Europe-based Global Bioenergies says it has made the first isobutene production from waste biomass. This company news release says it used its proven method of using first generation feedstock, such as wheat-derived glucose, and adapted it use non-edible resources, such as wheat straw, corn stover, sugar cane bagasse or even wood chips.
Various companies are presently debottlenecking the conversion of second generation materials into fermentable sugars. These technologies have now matured to commercial scale, with five plants having started operations in the last 24 months. This industry ultimately has the potential to provide fermentation processes with low-cost sugars derived from abundant resources.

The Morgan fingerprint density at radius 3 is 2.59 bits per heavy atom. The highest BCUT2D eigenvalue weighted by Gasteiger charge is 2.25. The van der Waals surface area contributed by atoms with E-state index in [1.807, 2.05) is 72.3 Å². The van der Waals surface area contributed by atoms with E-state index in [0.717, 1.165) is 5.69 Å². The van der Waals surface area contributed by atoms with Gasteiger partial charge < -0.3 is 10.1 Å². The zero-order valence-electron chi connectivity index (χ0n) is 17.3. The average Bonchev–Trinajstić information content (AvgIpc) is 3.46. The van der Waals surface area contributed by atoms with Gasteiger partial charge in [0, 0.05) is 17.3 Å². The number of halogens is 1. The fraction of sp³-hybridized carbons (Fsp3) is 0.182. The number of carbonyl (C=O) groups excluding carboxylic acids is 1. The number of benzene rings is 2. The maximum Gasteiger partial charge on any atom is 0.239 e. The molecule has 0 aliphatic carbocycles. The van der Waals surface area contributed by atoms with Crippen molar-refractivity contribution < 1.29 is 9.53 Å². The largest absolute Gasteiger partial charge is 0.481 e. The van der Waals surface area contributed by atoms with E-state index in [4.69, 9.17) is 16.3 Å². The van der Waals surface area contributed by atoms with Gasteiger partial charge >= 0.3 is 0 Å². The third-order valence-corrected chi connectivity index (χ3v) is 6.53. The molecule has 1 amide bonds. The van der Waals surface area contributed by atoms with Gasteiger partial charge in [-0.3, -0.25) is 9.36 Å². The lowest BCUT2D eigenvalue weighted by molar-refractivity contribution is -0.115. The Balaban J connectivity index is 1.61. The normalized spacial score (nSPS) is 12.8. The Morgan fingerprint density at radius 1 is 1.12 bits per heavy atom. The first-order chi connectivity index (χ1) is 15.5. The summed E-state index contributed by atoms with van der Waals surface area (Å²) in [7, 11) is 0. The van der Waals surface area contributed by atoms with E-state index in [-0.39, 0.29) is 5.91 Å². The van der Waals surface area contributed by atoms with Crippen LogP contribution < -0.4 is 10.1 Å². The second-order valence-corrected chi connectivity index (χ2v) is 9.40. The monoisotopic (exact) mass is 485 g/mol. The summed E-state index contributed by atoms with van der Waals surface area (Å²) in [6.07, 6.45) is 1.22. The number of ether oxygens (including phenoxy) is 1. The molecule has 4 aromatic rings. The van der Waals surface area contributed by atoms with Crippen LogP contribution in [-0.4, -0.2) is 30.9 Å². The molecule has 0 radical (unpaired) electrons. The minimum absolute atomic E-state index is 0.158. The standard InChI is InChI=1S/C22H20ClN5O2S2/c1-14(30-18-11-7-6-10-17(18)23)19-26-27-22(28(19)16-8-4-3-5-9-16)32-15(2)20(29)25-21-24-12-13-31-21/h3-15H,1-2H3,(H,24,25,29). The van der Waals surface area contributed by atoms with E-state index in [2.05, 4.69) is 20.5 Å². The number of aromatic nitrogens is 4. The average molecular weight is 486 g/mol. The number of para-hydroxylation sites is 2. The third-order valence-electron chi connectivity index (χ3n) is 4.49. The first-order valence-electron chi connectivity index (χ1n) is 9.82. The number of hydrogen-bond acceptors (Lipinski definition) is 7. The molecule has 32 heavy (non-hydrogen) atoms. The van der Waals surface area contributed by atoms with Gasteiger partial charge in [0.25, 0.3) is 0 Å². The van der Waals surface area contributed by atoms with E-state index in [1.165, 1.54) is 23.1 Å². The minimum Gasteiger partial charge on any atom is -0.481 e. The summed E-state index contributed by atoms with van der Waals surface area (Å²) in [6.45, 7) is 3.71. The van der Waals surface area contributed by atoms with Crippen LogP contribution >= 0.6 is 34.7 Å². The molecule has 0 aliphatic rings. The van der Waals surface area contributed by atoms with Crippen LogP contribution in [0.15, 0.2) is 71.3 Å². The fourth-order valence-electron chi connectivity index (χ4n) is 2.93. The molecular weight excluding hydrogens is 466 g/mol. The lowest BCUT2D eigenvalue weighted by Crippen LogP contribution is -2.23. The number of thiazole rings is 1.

Global Bioenergies has recently established collaborations with nine companies from three continents developing the most promising technologies to convert various resources (straw, bagasse, wood.) into fermentable sugars. Preliminary tests have resulted in successful second generation isobutene production at the laboratory scale, with process performances similar to the ones observed using wheat-derived glucose.
Frederic Paques, Chief Operating Officer at Global Bioenergies comments: “We have now demonstrated experimentally that our isobutene production process is compatible with a range of second generation resources. Using impurity-containing sugar solutions is usually difficult in classical fermentation processes that lead to liquid compounds, because the accumulation of such impurities in the culture broth makes purifying the product more complex. Our process, which is based on the production of a gaseous product, alleviates these issues and will allow us to use the
cheapest types of feedstock.”
Company officials add that they want to apply this method to the manufacturing of transportation fuels such as gasoline and jet fuel.